Distributions over rankings are used to model data in a multitude of real world settings such as preference analysis and political elections. Modeling such distributions presents several computational challenges, however, due to the factorial size of the set of rankings over an item set. Some of these challenges are quite familiar to the artificial intelligence community, such as how to compactly represent a distribution over a combinatorially large space, and how to efficiently perform probabilistic inference with these representations. With respect to ranking, however, there is the additional challenge of what we refer to as human task complexity — users are rarely willing to provide a full ranking over a long list of candidates, instead often preferring to provide partial ranking information.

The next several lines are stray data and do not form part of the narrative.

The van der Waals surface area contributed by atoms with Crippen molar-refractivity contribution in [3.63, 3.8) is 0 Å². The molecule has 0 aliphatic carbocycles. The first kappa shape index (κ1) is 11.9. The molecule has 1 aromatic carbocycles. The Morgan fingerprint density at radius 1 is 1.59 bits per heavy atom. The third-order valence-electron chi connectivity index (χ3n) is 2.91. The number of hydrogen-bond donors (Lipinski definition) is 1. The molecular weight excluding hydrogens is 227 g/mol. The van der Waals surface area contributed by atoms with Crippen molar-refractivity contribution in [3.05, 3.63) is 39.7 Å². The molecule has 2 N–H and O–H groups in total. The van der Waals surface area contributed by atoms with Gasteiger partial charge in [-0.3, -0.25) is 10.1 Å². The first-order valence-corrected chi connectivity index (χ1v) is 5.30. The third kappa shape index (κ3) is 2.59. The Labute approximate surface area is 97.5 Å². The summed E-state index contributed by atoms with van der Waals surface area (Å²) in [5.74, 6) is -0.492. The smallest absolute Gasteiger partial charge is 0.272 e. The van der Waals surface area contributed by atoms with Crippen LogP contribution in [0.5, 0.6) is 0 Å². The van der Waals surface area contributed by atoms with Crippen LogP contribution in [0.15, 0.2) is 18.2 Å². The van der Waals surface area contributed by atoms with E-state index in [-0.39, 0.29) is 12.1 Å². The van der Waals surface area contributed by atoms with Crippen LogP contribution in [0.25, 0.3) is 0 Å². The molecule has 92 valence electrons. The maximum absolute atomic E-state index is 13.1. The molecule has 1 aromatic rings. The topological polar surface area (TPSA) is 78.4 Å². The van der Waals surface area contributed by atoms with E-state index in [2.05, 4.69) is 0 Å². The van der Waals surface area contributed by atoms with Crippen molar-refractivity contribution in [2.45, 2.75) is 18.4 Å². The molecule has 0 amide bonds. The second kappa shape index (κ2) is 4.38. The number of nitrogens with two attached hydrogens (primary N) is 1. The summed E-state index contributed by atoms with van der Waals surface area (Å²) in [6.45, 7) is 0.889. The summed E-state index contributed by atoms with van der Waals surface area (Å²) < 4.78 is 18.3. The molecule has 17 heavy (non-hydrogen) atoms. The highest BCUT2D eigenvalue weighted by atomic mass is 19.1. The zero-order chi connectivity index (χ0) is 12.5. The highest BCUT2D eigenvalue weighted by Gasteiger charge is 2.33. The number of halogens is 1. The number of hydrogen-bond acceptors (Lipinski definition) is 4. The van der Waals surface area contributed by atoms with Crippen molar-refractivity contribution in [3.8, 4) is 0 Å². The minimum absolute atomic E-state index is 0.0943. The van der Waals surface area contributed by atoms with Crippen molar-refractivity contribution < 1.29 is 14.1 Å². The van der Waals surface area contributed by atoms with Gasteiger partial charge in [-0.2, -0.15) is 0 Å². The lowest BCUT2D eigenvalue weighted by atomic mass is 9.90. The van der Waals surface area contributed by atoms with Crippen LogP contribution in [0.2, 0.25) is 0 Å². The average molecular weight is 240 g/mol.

Simultaneously addressing all of these challenges — i.e., designing a compactly representable model which is amenable to efficient inference and can be learned using partial ranking data — is a difficult task, but is necessary if we would like to scale to problems with nontrivial size. In this paper, we show that the recently proposed riffled independence assumptions cleanly and efficiently address each of the above challenges. In particular, we establish a tight mathematical connection between the concepts of riffled independence and of partial rankings. This correspondence not only allows us to then develop efficient and exact algorithms for performing inference tasks using riffled independence based represen- tations with partial rankings, but somewhat surprisingly, also shows that efficient inference is not possible for riffle independent models (in a certain sense) with observations which do not take the form of partial rankings. Finally, using our inference algorithm, we introduce the first method for learning riffled independence based models from partially ranked data.